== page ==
This week it is Rare Chromosome Disorder Awareness Week. As with any annual event in Marigold’s life, it is time to reflect, to think about how far she has come and how much she has changed our lives.
This time two years ago I was in a pretty dark place. Marigold had suffered a life threatening apnea episode. We had spent a week in hospital being subjected to every test under the sun before we were told they had detected a unique genetic condition: 3q11 trisomy mosaicism. This meant that in some of her cells the genetic material from the long arm of her 3rd chromosome is duplicated. The condition was completely unique and had been difficult to detect: they had had to do several tests to work out what they were looking at. They couldn’t tell us any more. We were advised it might have little impact, or it might have a significant impact. We would just have to take each day as it came and look out for any red flags in terms of her health and development.
The year following Marigold’s diagnosis, I faced a massive internal struggle as to whether I should tell people about her genetic condition. She didn’t look noticeably “different” (although this is a very daft thing to say – every child is of course different). I didn’t really want anyone looking at her in a different way. I didn’t want her to be defined but it. And I certainly didn’t want anyone feeling “sorry” for us. For a long time I just hoped it was something we may never have to address and we could just carry on, at the risk of using inverted commas far too much in this paragraph, as “normal.”
This is a dilemma I see come up often on Unique, The Rare Chromosome Disorder support group that we are members of. Should one tell people about your child’s unique or rare genetic condition, especially if it might not be immediately obvious?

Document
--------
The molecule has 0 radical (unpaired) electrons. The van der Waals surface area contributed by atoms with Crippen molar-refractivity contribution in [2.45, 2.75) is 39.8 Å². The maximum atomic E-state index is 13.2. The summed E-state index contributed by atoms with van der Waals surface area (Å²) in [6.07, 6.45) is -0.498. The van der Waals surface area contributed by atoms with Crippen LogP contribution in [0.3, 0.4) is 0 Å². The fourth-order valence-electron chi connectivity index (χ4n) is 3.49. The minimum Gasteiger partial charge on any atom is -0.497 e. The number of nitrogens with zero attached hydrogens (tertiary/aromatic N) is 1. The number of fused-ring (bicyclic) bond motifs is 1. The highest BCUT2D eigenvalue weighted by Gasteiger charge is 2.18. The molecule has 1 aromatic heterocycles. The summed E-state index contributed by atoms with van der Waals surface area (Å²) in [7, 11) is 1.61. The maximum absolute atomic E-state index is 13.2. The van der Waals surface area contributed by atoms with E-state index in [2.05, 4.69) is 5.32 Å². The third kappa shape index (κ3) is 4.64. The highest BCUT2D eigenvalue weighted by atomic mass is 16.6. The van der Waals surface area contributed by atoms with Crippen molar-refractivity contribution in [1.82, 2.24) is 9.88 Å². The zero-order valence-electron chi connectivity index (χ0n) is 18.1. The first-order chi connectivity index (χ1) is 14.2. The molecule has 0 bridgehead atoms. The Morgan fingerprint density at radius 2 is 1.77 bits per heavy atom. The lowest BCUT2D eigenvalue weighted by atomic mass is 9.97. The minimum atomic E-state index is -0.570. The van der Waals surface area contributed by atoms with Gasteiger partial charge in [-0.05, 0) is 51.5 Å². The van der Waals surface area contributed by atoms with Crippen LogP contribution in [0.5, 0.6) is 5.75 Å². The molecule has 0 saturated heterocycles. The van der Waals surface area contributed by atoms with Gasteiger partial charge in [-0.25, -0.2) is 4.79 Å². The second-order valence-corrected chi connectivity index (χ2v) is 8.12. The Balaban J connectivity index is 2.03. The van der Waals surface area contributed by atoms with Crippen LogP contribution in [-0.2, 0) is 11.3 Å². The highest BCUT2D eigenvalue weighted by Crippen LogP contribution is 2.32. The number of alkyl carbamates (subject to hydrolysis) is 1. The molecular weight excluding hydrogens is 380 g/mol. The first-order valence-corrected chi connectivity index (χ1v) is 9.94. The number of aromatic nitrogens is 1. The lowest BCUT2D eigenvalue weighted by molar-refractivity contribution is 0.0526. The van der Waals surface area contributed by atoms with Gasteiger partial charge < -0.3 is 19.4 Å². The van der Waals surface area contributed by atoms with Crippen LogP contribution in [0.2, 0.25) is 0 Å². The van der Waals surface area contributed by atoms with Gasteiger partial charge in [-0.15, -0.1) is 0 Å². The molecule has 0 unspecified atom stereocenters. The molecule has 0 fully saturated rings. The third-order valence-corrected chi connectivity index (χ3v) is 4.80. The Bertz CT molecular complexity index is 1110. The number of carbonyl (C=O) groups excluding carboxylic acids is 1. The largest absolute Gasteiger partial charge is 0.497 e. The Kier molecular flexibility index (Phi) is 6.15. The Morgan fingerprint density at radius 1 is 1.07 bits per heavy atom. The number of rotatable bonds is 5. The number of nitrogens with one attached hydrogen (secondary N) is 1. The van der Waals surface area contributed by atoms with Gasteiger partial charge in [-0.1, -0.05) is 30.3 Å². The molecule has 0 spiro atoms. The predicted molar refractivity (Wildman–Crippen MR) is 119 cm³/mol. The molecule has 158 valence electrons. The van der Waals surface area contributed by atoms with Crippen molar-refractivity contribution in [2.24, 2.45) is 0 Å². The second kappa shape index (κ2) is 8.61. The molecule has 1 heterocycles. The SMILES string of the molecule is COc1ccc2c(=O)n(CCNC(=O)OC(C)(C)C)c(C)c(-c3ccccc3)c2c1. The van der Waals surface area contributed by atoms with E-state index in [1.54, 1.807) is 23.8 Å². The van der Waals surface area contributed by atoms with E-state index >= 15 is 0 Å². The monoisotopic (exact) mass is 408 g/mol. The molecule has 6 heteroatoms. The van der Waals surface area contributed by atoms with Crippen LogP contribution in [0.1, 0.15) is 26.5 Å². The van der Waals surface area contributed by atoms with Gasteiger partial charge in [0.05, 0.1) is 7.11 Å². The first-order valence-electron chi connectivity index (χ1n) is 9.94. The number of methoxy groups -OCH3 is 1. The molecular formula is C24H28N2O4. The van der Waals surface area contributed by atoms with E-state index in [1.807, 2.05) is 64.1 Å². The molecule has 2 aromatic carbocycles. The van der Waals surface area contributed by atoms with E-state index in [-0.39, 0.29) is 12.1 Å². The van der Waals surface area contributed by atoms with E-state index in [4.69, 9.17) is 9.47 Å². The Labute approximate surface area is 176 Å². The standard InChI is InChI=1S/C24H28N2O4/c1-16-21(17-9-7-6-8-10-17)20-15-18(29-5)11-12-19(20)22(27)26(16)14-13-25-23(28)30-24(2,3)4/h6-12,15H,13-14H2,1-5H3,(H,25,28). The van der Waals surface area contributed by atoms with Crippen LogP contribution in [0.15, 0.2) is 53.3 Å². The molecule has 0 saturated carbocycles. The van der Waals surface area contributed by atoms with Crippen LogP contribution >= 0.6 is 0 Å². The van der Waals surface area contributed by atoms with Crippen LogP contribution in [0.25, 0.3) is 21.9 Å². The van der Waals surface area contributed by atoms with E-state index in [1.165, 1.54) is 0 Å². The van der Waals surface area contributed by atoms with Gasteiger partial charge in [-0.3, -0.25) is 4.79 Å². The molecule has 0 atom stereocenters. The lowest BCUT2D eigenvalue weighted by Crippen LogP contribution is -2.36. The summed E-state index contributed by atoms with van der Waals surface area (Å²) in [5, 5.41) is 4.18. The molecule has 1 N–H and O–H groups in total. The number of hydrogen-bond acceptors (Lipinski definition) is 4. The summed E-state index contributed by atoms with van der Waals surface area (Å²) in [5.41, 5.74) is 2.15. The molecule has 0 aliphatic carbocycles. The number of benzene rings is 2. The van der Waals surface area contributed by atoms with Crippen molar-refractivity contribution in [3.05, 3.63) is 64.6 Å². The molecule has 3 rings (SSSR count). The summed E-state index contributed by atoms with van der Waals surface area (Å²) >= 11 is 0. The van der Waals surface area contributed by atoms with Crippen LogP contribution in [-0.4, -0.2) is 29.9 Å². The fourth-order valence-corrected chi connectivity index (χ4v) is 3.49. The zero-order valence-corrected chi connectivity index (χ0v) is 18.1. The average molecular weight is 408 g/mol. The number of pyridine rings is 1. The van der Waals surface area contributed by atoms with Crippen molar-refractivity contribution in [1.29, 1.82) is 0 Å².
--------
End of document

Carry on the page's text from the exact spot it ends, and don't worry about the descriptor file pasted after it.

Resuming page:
And of course, there is no right or wrong answer to this. It is a very personal choice and one which most parents make after they have gone through their own very personal journey.
Originally, we planned not to say anything to anyone about Marigold’s diagnosis apart from close friends and family for the reasons highlighted above. Fast forward two years and here I am blogging about it, my other half is running marathons for it and PRing himself all over the media, and last week my language skills were tested to the max in our holiday home in Normandy as I attempted to explain “unique genetic condition” and “advanced genetic testing” in respective languages to our French and German neighbours. Something we never covered off in either my French A Level or German degree funnily enough.
So what changed?
Well the world of rare chromosome disorders is as wide as a varied as you can imagine. On the one end of the scale, there are people who have gone their entire lives living with a rare chromosome disorder and have only been diagnosed later in life, often when they have come to have children themselves and the condition has presented in a more noticeable way. Some people probably go their whole lives without diagnosis. Some people are mildy through to severely affected with challenges around learning and physical ability – dyslexia, dyspraxia, ADHD, autism spectrum disorder, sensory processing disorders, hypotonia, hypermobility to name but a few – and can be greatly supported by therapies. Some children attend mainstream school, some go to specialist schools for a more supportive environment. For some, the impact of the missing or duplicated genetic material is much greater resulting in more significant physical and cognitive disabilities requiring more support. In some cases, a rare chromosome disorder may be life limiting. It is a huge and variable scale and I am only touching on it here. In the world of rare and unique chromosome disorders no condition is the same, and even if it is the same it might not present in the same way.